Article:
True Blue Lacys: http://www.truebluelacys.com
More Lacy Pics: http://www.flickr.com/photos/julieanna/sets/72157605027566732/


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 Post Posted: Fri Feb 13, 2009 2:06 pm 
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"Now who has questions"

Id like to know why hog dogs are wearing pink collars?

Steve

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 Post Posted: Fri Feb 13, 2009 2:31 pm 
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Why do I feel like I'm back in college? I'm going to Amazon.com and ordering "Genetics for Dummies". I

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 Post Posted: Fri Feb 13, 2009 3:27 pm 
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It's rare, but I've seen that pink collar gene in a couple hog dogs. Incidentally all of them were owned by women, so maybe it is a matter of nurture over nature ;;)

One thing I forgot to add... a dog can be a tri, atat, but still be red. If they also carry the ee gene, the eumelanin in the tri pattern will be suppressed and the dog will look like a solid red. Though I've heard that if you look really close, sometimes the eyebrows and other pointed areas will be a different shade.

This is one reason the tri gene continues to get passed down, because some of the reds are genetically tri. It certainly makes things a little more difficult if you try to predict colors. Also, if you breed a tri to tri, all the pups will be atat. But if the parents were both Ee, some pups could be ee. An atat/ee will appear to be solid red. So a tri x tri litter could have tris and reds, but there won't be any blues.

_________________
"You must be a very small minority no matter who you hang around with. Maybe you should start a magazine, Vegetarian Hog Dogging Monthly, find some like-minded individuals."
- Inspiration for my next project from TBH

True Blue Lacys: http://www.truebluelacys.com
More Lacy Pics: http://www.flickr.com/photos/julieanna/sets/72157605027566732/


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 Post Posted: Fri Feb 13, 2009 4:08 pm 
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I just finished some Catia programming for my CNC machining class and then I go and read this. Now my head aches! :)) Give me some time to absorb it. So basically there are red tris out there but they just don't show through that well in some dogs? THAT I can understand. I believe I did see a liver tri lacy when I went with my friend to the breeder in Old Dime Box, TX when he selected a blue pup that was from one black parent and one blue parent. There was another lacy there in a pen by himself that looked to be a liver tri color. Sort of like doberman red in color but with the eye marks and all that.


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 Post Posted: Fri Feb 13, 2009 4:32 pm 
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pink collars...huhm...next thing you know, you will be dipping some organic stuff from Whole Foods....

Jerryg


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 Post Posted: Fri Feb 13, 2009 4:49 pm 
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jerryg wrote:
pink collars...huhm...next thing you know, you will be dipping some organic stuff from Whole Foods....

Jerryg


Next time I see you, I'll kick you in the cods rather than shake your hand!

Steve

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Remember the dog wags the pedigree and the reverse is not true.

16, intelligent and articulate, I'm a fan!


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 Post Posted: Fri Feb 13, 2009 5:02 pm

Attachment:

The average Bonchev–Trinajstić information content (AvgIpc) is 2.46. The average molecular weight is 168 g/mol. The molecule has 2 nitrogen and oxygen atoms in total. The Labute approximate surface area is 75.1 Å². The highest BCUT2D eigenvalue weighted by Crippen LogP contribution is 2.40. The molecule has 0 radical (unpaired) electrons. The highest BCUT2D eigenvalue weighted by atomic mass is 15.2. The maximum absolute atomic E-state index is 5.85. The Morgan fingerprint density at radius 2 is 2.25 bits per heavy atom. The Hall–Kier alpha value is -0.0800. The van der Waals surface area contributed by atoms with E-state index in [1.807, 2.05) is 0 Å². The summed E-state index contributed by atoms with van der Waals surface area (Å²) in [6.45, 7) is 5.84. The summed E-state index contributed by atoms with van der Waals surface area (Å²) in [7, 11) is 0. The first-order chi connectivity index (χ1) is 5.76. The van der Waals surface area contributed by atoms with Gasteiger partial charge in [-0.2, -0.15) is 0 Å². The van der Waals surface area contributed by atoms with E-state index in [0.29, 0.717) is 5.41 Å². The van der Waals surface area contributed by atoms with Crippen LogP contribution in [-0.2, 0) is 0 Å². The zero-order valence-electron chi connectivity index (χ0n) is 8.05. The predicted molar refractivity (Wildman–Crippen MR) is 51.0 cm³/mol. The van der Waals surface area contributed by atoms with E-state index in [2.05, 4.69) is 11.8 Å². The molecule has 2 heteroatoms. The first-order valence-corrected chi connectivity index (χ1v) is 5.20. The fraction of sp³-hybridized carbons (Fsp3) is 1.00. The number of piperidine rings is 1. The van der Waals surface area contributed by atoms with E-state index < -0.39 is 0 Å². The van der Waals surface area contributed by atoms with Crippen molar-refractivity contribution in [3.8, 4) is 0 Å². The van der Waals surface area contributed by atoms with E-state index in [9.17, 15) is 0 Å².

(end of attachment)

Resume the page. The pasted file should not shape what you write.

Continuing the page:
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Very interesting... Presently, it looks like all the Lacys in our gene pool are dd. With dd, chocolate dilutes to gray, just like Weimeraners. Depending on different modifiers affecting the shading and degree of dilution, a blue-based tri (atat/B_/dd) should look almost identical to a gray-based tri (atat/bb/dd), but the nose leather will be different. These puppies are the perfect example:

Image

See the different noses? The blue is Aat/B_/dd (his mom was a tri and he could be BB or Bb because the black is dominant). The tri has atat/bb/dd genes. The difference is usually most noticeable in pups and even then it can be hard to tell since dd dilution does affect the nose leather.

But yes, I keep reading that there was black ones, and I do believe they meant true black, not dark gray. Do you know if that liver-ish tri was out of the black parent? Because that would actually be possible. If a bb didn't get the full dd for dilution, their eumelanin would be brown. I'm not sure how the D was so effectively eradicated, but I've never seen or heard of a black pup.

_________________
"You must be a very small minority no matter who you hang around with. Maybe you should start a magazine, Vegetarian Hog Dogging Monthly, find some like-minded individuals."
- Inspiration for my next project from TBH

True Blue Lacys: http://www.truebluelacys.com
More Lacy Pics: http://www.flickr.com/photos/julieanna/sets/72157605027566732/


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 Post Posted: Sun Feb 15, 2009 10:16 am 
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Julie,
Please help me out with this one...I went to see a litter of Lacy's here in Florida several years back. Both parents were blue with black noses. It was a fairly large litter if I recall correctly, I'm thinking at least 8-10 pups There was a blue, no tris and the rest of them were the most beautiful champagne color or very very light silver but all had a reddish nose. They were very nice pups but I shied away from them because of the reddish nose. The breeder said they'd only had very few red pups in the previous litters and she was surprised to see all of these cream pups. I regret not getting one now as I've heard really good things about this litter. Sire/dam were fixed just after this litter because these people had very very young children and not enough time.